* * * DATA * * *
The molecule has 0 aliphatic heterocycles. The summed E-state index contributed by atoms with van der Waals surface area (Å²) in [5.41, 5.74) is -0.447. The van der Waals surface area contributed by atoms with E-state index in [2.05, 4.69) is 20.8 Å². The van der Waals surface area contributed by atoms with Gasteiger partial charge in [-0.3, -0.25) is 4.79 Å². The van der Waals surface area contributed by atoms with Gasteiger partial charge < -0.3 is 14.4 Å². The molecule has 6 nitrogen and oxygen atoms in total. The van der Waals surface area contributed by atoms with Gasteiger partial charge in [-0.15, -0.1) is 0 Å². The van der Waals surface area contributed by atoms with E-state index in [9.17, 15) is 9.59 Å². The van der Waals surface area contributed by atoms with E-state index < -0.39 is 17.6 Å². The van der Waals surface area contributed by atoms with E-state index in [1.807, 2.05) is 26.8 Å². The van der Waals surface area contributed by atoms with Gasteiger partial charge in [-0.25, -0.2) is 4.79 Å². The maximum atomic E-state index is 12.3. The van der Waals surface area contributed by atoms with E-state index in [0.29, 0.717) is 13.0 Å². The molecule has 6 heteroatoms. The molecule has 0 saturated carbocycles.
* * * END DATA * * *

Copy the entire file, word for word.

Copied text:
The molecule has 0 aliphatic heterocycles. The summed E-state index contributed by atoms with van der Waals surface area (Å²) in [5.41, 5.74) is -0.447. The van der Waals surface area contributed by atoms with E-state index in [2.05, 4.69) is 20.8 Å². The van der Waals surface area contributed by atoms with Gasteiger partial charge in [-0.3, -0.25) is 4.79 Å². The van der Waals surface area contributed by atoms with Gasteiger partial charge < -0.3 is 14.4 Å². The molecule has 6 nitrogen and oxygen atoms in total. The van der Waals surface area contributed by atoms with Gasteiger partial charge in [-0.15, -0.1) is 0 Å². The van der Waals surface area contributed by atoms with E-state index in [9.17, 15) is 9.59 Å². The van der Waals surface area contributed by atoms with E-state index < -0.39 is 17.6 Å². The van der Waals surface area contributed by atoms with E-state index in [1.807, 2.05) is 26.8 Å². The van der Waals surface area contributed by atoms with Gasteiger partial charge in [-0.25, -0.2) is 4.79 Å². The maximum atomic E-state index is 12.3. The van der Waals surface area contributed by atoms with E-state index in [0.29, 0.717) is 13.0 Å². The molecule has 6 heteroatoms. The molecule has 0 saturated carbocycles.